Noah Webster was the son of Noah and Mercy Steele Webster, the fourth of their five children and the second son. His father was a farmer who also served as justice of the peace; his mother was a great great-granddaughter of William Bradford, governor of the Plymouth Colony. Young Noah showed such unusual intellectual ability that, although he was not the first son, his father sacrificed to give him an education. The boy received his earliest tutelage from Nathan Perkins, a local clergyman, and from a Hartford schoolmaster, Mr. Wales.
At age sixteen, Webster entered Yale College, where his tutors were Ezra Stiles and Timothy Dwight. Upon graduation in 1778, he began to study law, but his father could give him no additional financial help, so the young Noah became a schoolmaster, an occupation to which he returned when, having passed the bar in 1781, he found that he could not make a dependable living as a beginning lawyer.
While he was teaching school in Sharon, Connecticut, in 1781, and in Goshen, New York, in 1782-1783, he began to question the wisdom of using British textbooks to teach American students. Convinced that the struggling new nation that had been created after the Revolutionary War had to divorce itself from the influence of the Old World, he began to write textbooks specifically for use in American schools. He expressed his credo in 1783 in a letter to John Canfield thus: “America must be as independent in literature as she is in politics, as famous for arts as for arms.”
Webster set out with a vengeance to put his credo into effect. He first published part 1 of A Grammatical Institute of the English Language (1783), which presented a systematic method for education. It emphasized spelling and offered a new and accurate standard of pronunciation. A second part, focusing on grammar, followed in 1784, and in 1785, part 3, a reader designed to complete the study, was published.
Within Webster’s lifetime, part 1 of his A Grammatical Institute of the English Language, which he revised twice and published under several titles, was reprinted almost four hundred times. From the first publication of this work, Webster’s sphere of influence was considerable. His writings about the English language, particularly as it was used in the United States, helped to bring English to a position of worldwide prominence and to make it the international language that it is today.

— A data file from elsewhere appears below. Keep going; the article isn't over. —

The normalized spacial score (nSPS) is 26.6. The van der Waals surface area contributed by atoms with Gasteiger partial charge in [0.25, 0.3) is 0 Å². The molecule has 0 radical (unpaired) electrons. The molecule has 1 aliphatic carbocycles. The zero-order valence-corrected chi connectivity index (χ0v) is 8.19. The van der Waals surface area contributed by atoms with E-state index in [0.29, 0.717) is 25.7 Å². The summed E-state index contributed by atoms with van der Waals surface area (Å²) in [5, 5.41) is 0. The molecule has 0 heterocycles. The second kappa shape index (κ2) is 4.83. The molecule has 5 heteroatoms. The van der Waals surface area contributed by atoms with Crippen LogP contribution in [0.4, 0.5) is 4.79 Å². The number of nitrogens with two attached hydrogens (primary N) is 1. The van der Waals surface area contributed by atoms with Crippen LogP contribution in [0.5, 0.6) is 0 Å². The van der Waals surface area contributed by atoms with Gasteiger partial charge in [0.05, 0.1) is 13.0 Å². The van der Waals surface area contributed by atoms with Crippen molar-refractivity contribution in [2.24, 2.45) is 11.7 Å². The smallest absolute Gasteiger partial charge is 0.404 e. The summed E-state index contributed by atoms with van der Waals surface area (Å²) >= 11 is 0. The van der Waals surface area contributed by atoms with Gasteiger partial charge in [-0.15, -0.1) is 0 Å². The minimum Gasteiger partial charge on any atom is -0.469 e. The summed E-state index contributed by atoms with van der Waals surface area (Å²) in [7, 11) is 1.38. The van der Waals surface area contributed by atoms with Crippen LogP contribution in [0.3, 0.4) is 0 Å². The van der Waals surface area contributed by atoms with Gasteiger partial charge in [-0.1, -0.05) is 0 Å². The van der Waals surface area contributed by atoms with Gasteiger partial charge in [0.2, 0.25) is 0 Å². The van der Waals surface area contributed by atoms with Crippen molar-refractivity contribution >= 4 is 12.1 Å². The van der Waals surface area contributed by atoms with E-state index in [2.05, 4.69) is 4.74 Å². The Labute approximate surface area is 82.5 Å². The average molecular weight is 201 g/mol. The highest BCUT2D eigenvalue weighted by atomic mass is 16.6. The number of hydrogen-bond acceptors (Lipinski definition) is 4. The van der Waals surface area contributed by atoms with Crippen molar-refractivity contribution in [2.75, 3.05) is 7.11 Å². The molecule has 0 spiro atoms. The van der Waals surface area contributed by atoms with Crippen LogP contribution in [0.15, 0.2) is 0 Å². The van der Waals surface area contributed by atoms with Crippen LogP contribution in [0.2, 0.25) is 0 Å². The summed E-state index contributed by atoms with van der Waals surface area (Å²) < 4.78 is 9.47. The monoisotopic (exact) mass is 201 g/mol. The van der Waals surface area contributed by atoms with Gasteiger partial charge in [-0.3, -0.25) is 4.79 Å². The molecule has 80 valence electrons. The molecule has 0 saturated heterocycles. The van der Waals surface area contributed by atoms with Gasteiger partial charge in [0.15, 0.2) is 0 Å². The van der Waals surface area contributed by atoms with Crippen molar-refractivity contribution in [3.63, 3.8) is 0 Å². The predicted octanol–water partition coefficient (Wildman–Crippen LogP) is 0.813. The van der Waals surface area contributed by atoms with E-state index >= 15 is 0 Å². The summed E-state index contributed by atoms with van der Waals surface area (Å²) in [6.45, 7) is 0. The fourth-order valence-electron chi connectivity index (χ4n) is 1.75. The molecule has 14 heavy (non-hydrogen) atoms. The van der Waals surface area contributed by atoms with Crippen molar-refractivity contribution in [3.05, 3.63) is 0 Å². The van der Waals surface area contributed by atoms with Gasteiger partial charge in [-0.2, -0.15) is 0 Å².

Webster’s textbooks differed from their British counterparts, which had dominated American education, in recognizing the voice of common people as a legitimate voice, allowing general usage to determine correctness. His was a modern and radical view; as he became older and more conservative, he deviated from that viewpoint. It was not until the controversial Webster’s Third International Dictionary (1961) was published, almost two centuries after the publication of his startling three-volume work on the English language, that a dictionary bearing his name was to include colloquial words as legitimate entries.
Webster’s reader emphasized American subject matter and was a precursor of the McGuffey Eclectic Readers that began to appear in 1836 and that were second only to Webster’s spelling books in the number of copies they sold up to 1900. Webster’s The Little Reader’s Assistant (1790), published the year after the United States Constitution was ratified, contained his “Federal Catechism,” a simple and direct explanation of the Constitution, whose ratification he had supported vigorously.
Webster revised the widely used New England Primer under the title The New England Primer, Amended and Improved (1789), which followed the publication of his An Introduction to English Grammar (1788). Something of a religious skeptic, Webster deleted from the New England Primer much of the didactic religious material that had been its hallmark. After personal losses in the early nineteenth century, however, Webster embraced the Calvinism that he had questioned in his youth and retained that faith until his death in 1843.
Before his thirtieth year, Webster, tall, sporting an unruly mop of red hair, chin jutting, brown eyes dancing, had gained considerable national prominence and was respected by the leaders of the new nation. In 1785 and 1786, he traveled extensively to promote his books and to lobby for the enactment of American copyright laws, which were finally passed in 1790. Prior to their passage, Webster was the plaintiff in many infringement suits because his work was extensively copied.
During his travels, Webster also did much to promote...
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Webster’s name will ever be associated with English lexicography. Indeed, his name means “dictionary” to many people. His broad range of interests, however, also prompted him to write essays and books that would affect how people looked upon slavery, how they interpreted the gospel, and how they would deal with some diseases. His concern with education led him to be a strong motivating force behind the founding of Amherst College. Aside from his dictionary, Webster’s greatest contribution to his country was probably his Sketches of American Policy, which had a direct influence upon the Constitution of the United States and upon the political direction that his fledgling nation would take.
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